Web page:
Police detectives aren’t the only people who look for fingerprints. Climatologists do, too: they’ve been looking for the collective fingerprint of humanity on Earth’s climate. Most of them suspect that the 6 billion tons of carbon we pump into the atmosphere each year, in the form of carbon dioxide, could warm the planet through the greenhouse effect. In the coming century the warming could be dramatic; but is it detectable already? This past year two teams of climate modelers said yes: man-made global warming is happening--almost certainly, anyway, and it’s getting more certain every year.
Certainty would be easier if it were just a matter of looking at the thermometer. We know that Earth has warmed by roughly a degree Fahrenheit in the past century, says Benjamin Santer, an atmospheric scientist at Lawrence Livermore National Laboratory in California, but you could have many different combinations of factors--volcanoes, the sun, carbon dioxide--that give you the identical temperature change. To exclude the natural suspects, researchers have been looking not just at the average global temperature but at the geographic pattern. The idea is that if we are warming the planet by polluting it, we’d produce a different temperature pattern than the sun would.
The two teams that said in 1995 that they’d found our geographic fingerprints (Santer’s at Livermore and a group at the British Meteorological Office) both used computer models. No other method is possible: you can’t put the planet in a laboratory and run experiments on it. And though they used different methods, they were successful for the same basic reason: they took into account that we are able not only to warm the planet but also to cool large regions of it.
That’s because each year we release not just 6 billion tons of carbon but 23 million tons of sulfur, mostly from fossil fuels and mostly in the form of sulfur dioxide. This gas turns into sulfate aerosols that reflect sunlight back into space even as carbon dioxide is trapping heat near Earth. The cooling effect of the sulfates is more regional--they tend to stay close to their sources, mainly in the Northern Hemisphere, while CO2 spreads around the globe--but in just the past few years it has become clear that they have a big impact on the geographic temperature pattern. The Livermore and British teams were the first to include the effect in supercomputer climate models.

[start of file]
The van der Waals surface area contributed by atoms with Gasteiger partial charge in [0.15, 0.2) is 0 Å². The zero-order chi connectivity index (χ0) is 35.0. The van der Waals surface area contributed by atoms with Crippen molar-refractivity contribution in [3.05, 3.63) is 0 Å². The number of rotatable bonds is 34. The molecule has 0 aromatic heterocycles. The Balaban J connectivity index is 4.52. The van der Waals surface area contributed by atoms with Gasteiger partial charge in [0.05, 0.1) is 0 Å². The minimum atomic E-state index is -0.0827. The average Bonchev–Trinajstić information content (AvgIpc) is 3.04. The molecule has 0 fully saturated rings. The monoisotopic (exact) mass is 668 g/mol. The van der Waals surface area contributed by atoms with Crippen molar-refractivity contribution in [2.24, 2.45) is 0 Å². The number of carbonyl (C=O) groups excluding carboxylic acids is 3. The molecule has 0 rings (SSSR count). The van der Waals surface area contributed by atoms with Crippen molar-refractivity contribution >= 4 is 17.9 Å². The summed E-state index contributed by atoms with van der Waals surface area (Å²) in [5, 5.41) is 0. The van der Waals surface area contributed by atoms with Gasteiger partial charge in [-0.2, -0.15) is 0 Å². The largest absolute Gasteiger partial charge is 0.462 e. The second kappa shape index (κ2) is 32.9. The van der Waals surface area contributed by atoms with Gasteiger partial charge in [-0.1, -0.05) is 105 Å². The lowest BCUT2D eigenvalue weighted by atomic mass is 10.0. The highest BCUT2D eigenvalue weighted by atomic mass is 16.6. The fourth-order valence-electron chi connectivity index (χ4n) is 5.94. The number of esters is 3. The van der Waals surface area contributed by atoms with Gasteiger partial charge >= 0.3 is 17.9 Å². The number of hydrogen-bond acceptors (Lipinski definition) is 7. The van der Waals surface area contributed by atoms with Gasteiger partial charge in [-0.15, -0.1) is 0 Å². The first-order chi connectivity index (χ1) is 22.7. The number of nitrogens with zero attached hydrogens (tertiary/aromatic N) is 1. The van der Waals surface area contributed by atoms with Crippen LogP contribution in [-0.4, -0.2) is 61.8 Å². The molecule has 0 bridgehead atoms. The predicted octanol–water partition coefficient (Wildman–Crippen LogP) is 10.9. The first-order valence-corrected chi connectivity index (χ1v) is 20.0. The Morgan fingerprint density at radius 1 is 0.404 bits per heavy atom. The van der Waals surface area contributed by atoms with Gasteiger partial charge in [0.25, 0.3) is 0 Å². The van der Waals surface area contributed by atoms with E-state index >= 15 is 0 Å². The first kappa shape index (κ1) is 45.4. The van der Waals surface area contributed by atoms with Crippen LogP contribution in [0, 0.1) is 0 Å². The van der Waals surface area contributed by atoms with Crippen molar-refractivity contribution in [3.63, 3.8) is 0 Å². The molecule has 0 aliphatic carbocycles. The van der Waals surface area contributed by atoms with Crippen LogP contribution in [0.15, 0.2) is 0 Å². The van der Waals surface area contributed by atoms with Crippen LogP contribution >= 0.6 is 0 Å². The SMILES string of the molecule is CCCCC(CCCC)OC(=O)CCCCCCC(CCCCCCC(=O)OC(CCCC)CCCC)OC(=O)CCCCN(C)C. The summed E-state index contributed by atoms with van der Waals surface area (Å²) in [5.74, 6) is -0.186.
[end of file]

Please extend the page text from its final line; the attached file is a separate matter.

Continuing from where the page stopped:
The Livermore researchers first simulated the atmosphere with preindustrial levels of CO2 and measured the natural variability it might experience over the course of a few centuries. Then they added today’s levels of CO2 and sulfur. Overall, the combined gases did warm the planet, although not as much as CO2 would alone. But the more striking result came when the researchers compared the geographic temperature pattern predicted by their model for today’s polluted world with year-by-year records of the real world’s climate over the past 50 years. They found that with each passing year the real-world pattern grew more like the model--which makes sense, because the real-world levels of sulfates and greenhouse gases were climbing toward today’s levels. Santer and his colleagues calculate that the chances of this trend’s being a coincidence caused purely by natural climate variability--and unrelated to air pollution--are slim at best.
The British team reached essentially the same conclusion by a different approach; you have to simplify something to model climate even on a supercomputer, and the two teams chose different things. The British used a more realistic ocean than the Livermore group did, one that could transport heat to and from its depths, but a less realistic atmosphere: rather than re-creating the complicated chemistry of sulfate aerosols, they simply estimated how much sunlight Earth would reflect for a given level of sulfur emissions. Then they put in the actual measured increases of atmospheric carbon dioxide year by year since 1860 and tracked the response of the model. After 1950, the real-world temperature pattern conformed increasingly to the one predicted by the model--suggesting, just as the Livermore study did, that CO2 and sulfates were taking increasing control of climate. The chance of natural variability’s producing the pattern was less than 10 percent.
The British team let their model run into the future. As sulfur emissions rise and CO2 rises faster, they found, global temperature should rise 2.3 degrees Fahrenheit by the year 2050. Without sulfates, it would rise 3.3 degrees. (North America would get a bigger break--it would warm only 3 degrees instead of 4.5.)
Other climatologists have been praising these studies, but the two teams themselves are quick to point out weaknesses. The Livermore correlations between model temperature pattern and reality are much looser in winter and spring than in summer and fall. The British correlations work on the global scale, but when the researchers analyze a region like Europe or North America in detail, the correlations fall apart. And though both models now include sulfates, neither includes soot or other haze-producing hydrocarbons, which can either cool the planet or warm it. No one understands these effects well enough yet to put them in a computer model.
Yet the fact that both teams found the same strengthening pattern may nevertheless hint that our influence on climate is making itself felt. We’ve found emerging evidence that we’re beginning to see a fingerprint, but we’re not quite there yet is the cautious conclusion of John Mitchell, who led the British team. As far as understanding climate change goes, this is the end of the beginning, not the beginning of the end.